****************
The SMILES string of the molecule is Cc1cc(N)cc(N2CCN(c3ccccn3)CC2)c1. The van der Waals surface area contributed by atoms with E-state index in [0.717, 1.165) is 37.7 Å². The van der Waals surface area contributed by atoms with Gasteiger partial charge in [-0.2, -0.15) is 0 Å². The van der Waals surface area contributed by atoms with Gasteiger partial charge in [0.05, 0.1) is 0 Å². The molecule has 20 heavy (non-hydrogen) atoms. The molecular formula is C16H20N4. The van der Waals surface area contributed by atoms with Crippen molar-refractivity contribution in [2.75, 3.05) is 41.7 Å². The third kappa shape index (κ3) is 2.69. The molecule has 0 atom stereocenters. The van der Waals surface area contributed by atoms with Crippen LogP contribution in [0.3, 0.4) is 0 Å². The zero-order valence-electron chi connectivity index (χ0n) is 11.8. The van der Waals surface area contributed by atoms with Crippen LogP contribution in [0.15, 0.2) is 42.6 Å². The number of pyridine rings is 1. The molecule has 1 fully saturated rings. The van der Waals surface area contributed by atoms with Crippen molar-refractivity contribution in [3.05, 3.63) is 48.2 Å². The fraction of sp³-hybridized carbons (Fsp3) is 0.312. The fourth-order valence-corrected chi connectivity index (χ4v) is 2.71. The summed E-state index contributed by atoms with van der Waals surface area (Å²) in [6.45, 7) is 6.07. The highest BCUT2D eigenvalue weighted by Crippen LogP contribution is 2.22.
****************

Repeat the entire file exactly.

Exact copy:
The SMILES string of the molecule is Cc1cc(N)cc(N2CCN(c3ccccn3)CC2)c1. The van der Waals surface area contributed by atoms with E-state index in [0.717, 1.165) is 37.7 Å². The van der Waals surface area contributed by atoms with Gasteiger partial charge in [-0.2, -0.15) is 0 Å². The van der Waals surface area contributed by atoms with Gasteiger partial charge in [0.05, 0.1) is 0 Å². The molecule has 20 heavy (non-hydrogen) atoms. The molecular formula is C16H20N4. The van der Waals surface area contributed by atoms with Crippen molar-refractivity contribution in [2.75, 3.05) is 41.7 Å². The third kappa shape index (κ3) is 2.69. The molecule has 0 atom stereocenters. The van der Waals surface area contributed by atoms with Crippen LogP contribution in [0.3, 0.4) is 0 Å². The zero-order valence-electron chi connectivity index (χ0n) is 11.8. The van der Waals surface area contributed by atoms with Crippen LogP contribution in [0.15, 0.2) is 42.6 Å². The number of pyridine rings is 1. The molecule has 1 fully saturated rings. The van der Waals surface area contributed by atoms with Crippen molar-refractivity contribution in [3.05, 3.63) is 48.2 Å². The fraction of sp³-hybridized carbons (Fsp3) is 0.312. The fourth-order valence-corrected chi connectivity index (χ4v) is 2.71. The summed E-state index contributed by atoms with van der Waals surface area (Å²) in [6.45, 7) is 6.07. The highest BCUT2D eigenvalue weighted by Crippen LogP contribution is 2.22.